"Not everything that counts can counted and not everything that can be counted counts." (commonly attributed to Albert Einstein, but probably coined by William Bruce Cameron).
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Good analogy whoopycat. We should continue to investigate the nature of audio reproduction, perception, and appreciation. Certainly, at this point in time all of the meaningful measures have yet to be defined and curiosity about what is missing is a primary driver for scientific investigation. The bottom line, to me at least, is that we can draw some conclusions from the measurements we can make, but we certainly can't completely describe the behavior of any piece of gear nor how we will perceive it. At this point, the quote below certainly obtains.
cd, I didn't say anybody should study basketball stats, but I tell you what, let's trade. You send me the precise electrical measurements for midrange transparency, and I'll send you the NBA players who were the best this year at defending the pick & roll.
Oh heck, I know you're not interested, but here they are anyway:
The point of my analogy is if you were to ask for those stats 20 years ago you would've just gotten laughed at. Now they are at anyone's fingertips. Meanwhile in home audio, we're still looking at the same old measurements of frequency response and distortion and saying this is what something sounds like. As Erik said, that's not science. Precise or otherwise, that's the equivalent of heading to a sports analytics conference with a pack of baseball cards.
I understand the emergence of sporting stats. Modern day football (soccer) is now riddled with terms like assists, blocks, tackles etc which were not deemed necessary some 20/30 years ago.
I still believe there’s only a dubious relationship between sporting stats and sporting success, (as it is with any other form of social science). One that you can only attempt to establish if you highlight the ones which add credence to your argument whilst ignoring the ones that don’t. Sport is a one off event with many, many variables. You’d need a computer like the one Douglas Adams wrote about in The Hitchhiker’s Guide to the Galaxy.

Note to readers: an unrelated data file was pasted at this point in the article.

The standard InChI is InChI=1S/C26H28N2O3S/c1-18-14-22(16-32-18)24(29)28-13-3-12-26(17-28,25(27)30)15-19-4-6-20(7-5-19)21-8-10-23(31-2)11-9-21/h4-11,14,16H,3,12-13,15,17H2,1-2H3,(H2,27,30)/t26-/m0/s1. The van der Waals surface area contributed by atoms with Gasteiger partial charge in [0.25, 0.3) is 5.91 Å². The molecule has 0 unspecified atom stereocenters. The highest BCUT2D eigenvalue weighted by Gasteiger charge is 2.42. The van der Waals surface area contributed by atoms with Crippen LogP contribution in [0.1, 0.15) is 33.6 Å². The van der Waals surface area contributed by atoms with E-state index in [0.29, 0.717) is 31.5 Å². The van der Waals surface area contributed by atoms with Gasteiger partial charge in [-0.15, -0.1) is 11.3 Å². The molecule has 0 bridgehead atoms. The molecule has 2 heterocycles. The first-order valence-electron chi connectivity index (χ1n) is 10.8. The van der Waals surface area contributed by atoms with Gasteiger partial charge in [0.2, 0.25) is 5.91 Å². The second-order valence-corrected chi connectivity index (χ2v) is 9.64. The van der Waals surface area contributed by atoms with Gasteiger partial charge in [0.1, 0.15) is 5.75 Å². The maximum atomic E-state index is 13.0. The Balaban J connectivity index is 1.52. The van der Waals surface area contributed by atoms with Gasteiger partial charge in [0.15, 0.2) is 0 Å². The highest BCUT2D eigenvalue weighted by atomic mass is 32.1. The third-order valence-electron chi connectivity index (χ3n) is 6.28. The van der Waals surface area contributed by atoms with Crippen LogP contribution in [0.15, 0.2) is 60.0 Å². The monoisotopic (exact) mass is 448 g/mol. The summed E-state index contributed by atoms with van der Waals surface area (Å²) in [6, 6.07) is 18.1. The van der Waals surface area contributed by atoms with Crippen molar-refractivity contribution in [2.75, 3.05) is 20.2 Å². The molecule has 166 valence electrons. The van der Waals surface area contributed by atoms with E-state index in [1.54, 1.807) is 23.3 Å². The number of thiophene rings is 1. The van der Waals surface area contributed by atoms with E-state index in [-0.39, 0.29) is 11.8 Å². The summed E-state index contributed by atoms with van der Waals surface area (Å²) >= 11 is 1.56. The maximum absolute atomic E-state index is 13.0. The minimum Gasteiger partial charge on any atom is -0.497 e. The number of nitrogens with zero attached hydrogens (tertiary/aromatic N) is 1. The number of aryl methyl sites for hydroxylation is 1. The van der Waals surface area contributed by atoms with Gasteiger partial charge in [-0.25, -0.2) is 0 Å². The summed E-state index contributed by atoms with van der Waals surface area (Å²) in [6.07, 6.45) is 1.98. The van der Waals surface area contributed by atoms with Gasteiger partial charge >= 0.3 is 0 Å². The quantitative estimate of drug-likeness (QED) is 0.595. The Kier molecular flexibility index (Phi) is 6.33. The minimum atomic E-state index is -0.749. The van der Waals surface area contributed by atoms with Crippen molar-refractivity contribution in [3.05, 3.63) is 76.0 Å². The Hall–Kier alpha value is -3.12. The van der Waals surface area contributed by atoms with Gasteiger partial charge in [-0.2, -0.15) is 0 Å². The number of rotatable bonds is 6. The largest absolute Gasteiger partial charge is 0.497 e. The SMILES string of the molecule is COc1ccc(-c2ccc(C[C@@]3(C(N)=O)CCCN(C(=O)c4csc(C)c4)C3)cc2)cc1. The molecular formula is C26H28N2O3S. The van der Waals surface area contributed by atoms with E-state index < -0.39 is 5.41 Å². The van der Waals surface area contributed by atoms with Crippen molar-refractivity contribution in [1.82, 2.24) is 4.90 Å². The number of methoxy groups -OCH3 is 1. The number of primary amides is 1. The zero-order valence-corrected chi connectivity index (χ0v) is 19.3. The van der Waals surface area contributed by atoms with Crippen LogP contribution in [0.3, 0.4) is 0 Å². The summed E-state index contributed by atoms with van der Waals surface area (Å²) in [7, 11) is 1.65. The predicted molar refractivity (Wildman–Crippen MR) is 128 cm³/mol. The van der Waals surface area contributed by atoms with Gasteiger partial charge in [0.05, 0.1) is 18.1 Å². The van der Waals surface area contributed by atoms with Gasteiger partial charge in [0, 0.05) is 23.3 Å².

["You know nothing of future time," pronounced Deep Thought, "and yet in my teeming circuitry I can navigate the
infinite delta streams of future probability and see that there must one day come a computer whose merest
operational parameters I am not worthy to calculate, but which it will be my fate eventually to design."]
However, loudspeaker testing and analysis has come a very long way with the advent of computer software and can be deemed a true science. Nowadays everyone uses this software and testing is as rigourous as its ever been. They know what to look for: eg
• On-axis frequency response
• Impulse response
• Cumulative spectral decay
• Polar response
• Step response
Heck, there’s even at least one website devoted to this kind of thing.
The true test is whether the loudspeakers are actually getting better. By and large, I’d say they were. But I acknowledge there will always remain a subjective element.
Some will always prefer cassette tape to CD, a 1960 Ferrari to one from 2020, a Technics turntable from 1970 to one from now etc. That’s human nature.
Fair enough, but let’s not kid ourselves about which ones measure better.
However, loudspeaker testing and analysis has come a very long way with the advent of computer software and can be deemed a true science.
My point was never that science does not occur. My point was that judging products by an oscilloscope alone, when you have not done the work of measuring user preference, or listening for yourself, is _not_ science. It’s a mechanical process of measurement, or quality assurance at best.
When you are designing a piece of equipment to go in a car, air conditioner or computer, yes, that's all you need. Set the parameters, set your tolerances, and attempt to achieve those values for the least amount of money.
Judging a product for human consumption on that basis alone is where the term science is misapplied, unless you have previously worked to establish those were desirable.
- 90 posts total